Project Successes

Over the years ADVANCED Motion Controls has been involved with hundreds of applications at universities and educational institutions. Some of the outstanding research and educational projects are featured here.

Massachesettes Institute of Technology - Cambridge, MA

Flying Nimbus

Dane Kouttron - Electrical Engineering

The Flying Nimbus, a high-power, self-balancing, transportation contraption, intended to combine a pile of recycled components, a spiffy three-phase servo drive and a bundle of batteries into a balancing skateboard contraption for zooming around everything from paved roads to park trails.

Project Website
Drives in use:

Carleton University - Ottawa, Ontario

Gait enable robot walker

Aliasgar Morbi - Engineering

This robot catches patients when they fall during physiotherapy rehabilitation.

News Article
Drives in use:
AxCent Panel Mount

Georgia Institute of Technology - Atlanta. GA

Patient Transfer Device

Heather Humphries, JD Huggins - Mechanical Engineering

Improved patient transfer device for moving mobility-limited patients; for example, from a bed to a chair, a wheelchair to a shower chair, etc. The device is more maneuverable and has a higher weight capacity than current market devices. This project uses both vehicle mount and panel mount AxCent servo drives.

Mississippi State University - Starkville, MS

UAV Propulsion

Nandita Gupta - Engineering

Provide a motor control system for UAVs that allows for the addition of CAN compatible modular subsystems. This project uses DZCANTE-040L080 and DZCANTE-060L080 servo drives

Penn State Atloona - Atloona, PA

Magnetic Levitation

Benjamin Parry - Engineering

Design and implement a magnetic levitation instrument to levitate a neodymium sphere at any distance within a predefined range.

Drives in use:
AxCent PCB Mount

Stanford University - Stanford. CA

Haptic Auto

Christopher Ploch - Haptic Feedback for Automotive

Research the use of haptic feedback in an automotive setting to provide road feel to the driver. In many newer cars that have electrical systems replacing mechanical linkages, the sense of road feel is reduced. This research will be replacing this road feel with tactile feedback at the steering wheel using the AMC servo drive to control the DC motor in a haptic feedback device. The motor will generate forces simulating the forces felt at the steering wheel. A later version of the device may be used in an experiment in a driving simulator.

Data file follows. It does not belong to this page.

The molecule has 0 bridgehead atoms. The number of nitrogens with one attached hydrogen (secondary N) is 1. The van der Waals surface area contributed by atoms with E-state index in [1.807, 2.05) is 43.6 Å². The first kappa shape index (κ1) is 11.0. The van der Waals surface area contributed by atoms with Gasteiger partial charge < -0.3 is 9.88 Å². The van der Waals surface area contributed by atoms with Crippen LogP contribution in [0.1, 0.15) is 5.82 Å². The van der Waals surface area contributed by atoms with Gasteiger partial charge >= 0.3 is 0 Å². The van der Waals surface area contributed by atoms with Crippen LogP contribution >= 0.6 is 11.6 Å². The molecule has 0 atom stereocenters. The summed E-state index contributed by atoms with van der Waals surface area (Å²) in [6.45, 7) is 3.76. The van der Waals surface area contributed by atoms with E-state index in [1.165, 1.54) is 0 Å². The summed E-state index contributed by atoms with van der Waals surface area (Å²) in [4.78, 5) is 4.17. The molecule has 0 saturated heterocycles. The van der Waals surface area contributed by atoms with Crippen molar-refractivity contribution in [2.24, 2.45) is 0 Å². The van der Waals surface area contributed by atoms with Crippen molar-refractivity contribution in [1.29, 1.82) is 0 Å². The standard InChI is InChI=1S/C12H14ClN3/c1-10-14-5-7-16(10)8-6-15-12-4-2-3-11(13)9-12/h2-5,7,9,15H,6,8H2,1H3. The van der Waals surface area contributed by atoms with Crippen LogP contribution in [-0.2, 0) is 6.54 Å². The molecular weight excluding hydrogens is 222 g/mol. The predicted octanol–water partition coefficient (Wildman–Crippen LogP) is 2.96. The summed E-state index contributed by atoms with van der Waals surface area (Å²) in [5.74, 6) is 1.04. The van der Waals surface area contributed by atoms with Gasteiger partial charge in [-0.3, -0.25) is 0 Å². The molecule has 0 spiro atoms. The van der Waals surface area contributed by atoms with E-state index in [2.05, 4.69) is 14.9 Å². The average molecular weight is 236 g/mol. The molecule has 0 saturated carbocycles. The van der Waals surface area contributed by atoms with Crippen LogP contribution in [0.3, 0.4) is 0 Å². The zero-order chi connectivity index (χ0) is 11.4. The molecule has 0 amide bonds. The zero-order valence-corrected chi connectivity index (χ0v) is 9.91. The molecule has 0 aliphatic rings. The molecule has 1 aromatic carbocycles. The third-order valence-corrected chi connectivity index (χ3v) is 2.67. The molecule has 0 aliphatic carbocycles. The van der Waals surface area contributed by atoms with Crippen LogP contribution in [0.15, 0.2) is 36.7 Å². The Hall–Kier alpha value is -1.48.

Project Website
Drives in use:
AxCent Panel Mount

University of Maryland - College Park, MD

Positioning Leg for the RANGER robotic system

Nicholas Limparis - Aerospace Engineering

Upgrade for the Positioning Leg of the RANGER robotic system. This robotic manipulator needs significantly higher currents, and uses DZCANTE-060L080 servo drives.

Project Website
Drives in use:

University of Nebraska - Lincoln, NE

RASC-AL Robo-Ops

Joe Bartels, Shane Farritor, Tom Frederick - Mechanical & Materials Engineering

Competition is for students to design and build a teleoperated rover capable of traveling over different terrains and picking up various target objects. The rover uses 12 DZRALTE-020L080 digital servo drives.

Project Video
Drives in use:

University of Pennsylvania - Philidelphia, PA

X-RHex robot

Gavin Kenneally - Electrical and Sytems Engineering

RHex is a biologically inspired hexapedal robot invented and first characterized at the dawn of the century as part of a large DARPA funded consortium. A variety of RHex platforms have been developed since that time, and our lab has been particularly active in developing new versions for studying biologically inspired locomotion, gait control, and sensor based navigation as well as for developing novel courses and other educational materials. RHex uses 6 DZCANTE-020L080 servo drives per robot.

Project Website
Drives in use:

Virginia Tech - Blacksburg, VA

DARPA Robotics Challenge

Steve Ressler - Mechanical Engineering

The DARPA Robotics Challenge is one of largest robotics programs ever conceived. We are developing an autonomous humanoid robot for disaster response scenarios. The legs are 12 degrees of freedom, using state-of-the-art custom designed actuators and BLDC motors. These motors will be controlled by a new system tagged "late motor processing" using custom electronics hardware. We are planning to use the AZBDC12A8 servo drives to control the motors.

News Article
Drives in use:

Vrije Universiteit Brussel - Brussels Belgium


Carlos Rodriguez - Robotics

This multidisciplinary research project aims at the development and clinical testing of a step rehabilitation robot powered by compliant actuators. The ALTACRO project is a contribution to the synergy between robotics and rehabilitation. The primary goals are to improve the quality of step rehabilitation therapy both for patients and therapists and increasing the availability of automated step rehabilitation training.

Project Website
Drives in use:
AxCent Panel Mount